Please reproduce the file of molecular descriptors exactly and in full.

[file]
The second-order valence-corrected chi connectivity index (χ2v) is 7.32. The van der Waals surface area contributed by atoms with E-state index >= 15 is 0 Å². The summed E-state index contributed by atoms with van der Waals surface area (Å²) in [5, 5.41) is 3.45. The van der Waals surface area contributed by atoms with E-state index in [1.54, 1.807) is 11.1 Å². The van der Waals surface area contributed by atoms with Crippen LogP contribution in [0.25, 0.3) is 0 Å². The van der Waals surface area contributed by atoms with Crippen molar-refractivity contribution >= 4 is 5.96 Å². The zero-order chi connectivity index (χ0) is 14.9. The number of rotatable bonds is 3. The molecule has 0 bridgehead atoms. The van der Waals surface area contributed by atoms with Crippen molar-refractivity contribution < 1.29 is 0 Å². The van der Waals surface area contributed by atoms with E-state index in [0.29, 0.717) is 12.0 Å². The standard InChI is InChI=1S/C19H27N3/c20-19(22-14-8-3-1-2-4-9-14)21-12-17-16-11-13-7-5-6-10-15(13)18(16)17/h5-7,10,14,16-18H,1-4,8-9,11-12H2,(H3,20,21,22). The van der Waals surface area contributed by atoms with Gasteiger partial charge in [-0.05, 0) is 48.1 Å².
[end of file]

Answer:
The second-order valence-corrected chi connectivity index (χ2v) is 7.32. The van der Waals surface area contributed by atoms with E-state index >= 15 is 0 Å². The summed E-state index contributed by atoms with van der Waals surface area (Å²) in [5, 5.41) is 3.45. The van der Waals surface area contributed by atoms with E-state index in [1.54, 1.807) is 11.1 Å². The van der Waals surface area contributed by atoms with Crippen LogP contribution in [0.25, 0.3) is 0 Å². The van der Waals surface area contributed by atoms with Crippen molar-refractivity contribution >= 4 is 5.96 Å². The zero-order chi connectivity index (χ0) is 14.9. The number of rotatable bonds is 3. The molecule has 0 bridgehead atoms. The van der Waals surface area contributed by atoms with Crippen molar-refractivity contribution < 1.29 is 0 Å². The van der Waals surface area contributed by atoms with E-state index in [0.29, 0.717) is 12.0 Å². The standard InChI is InChI=1S/C19H27N3/c20-19(22-14-8-3-1-2-4-9-14)21-12-17-16-11-13-7-5-6-10-15(13)18(16)17/h5-7,10,14,16-18H,1-4,8-9,11-12H2,(H3,20,21,22). The van der Waals surface area contributed by atoms with Gasteiger partial charge in [-0.05, 0) is 48.1 Å².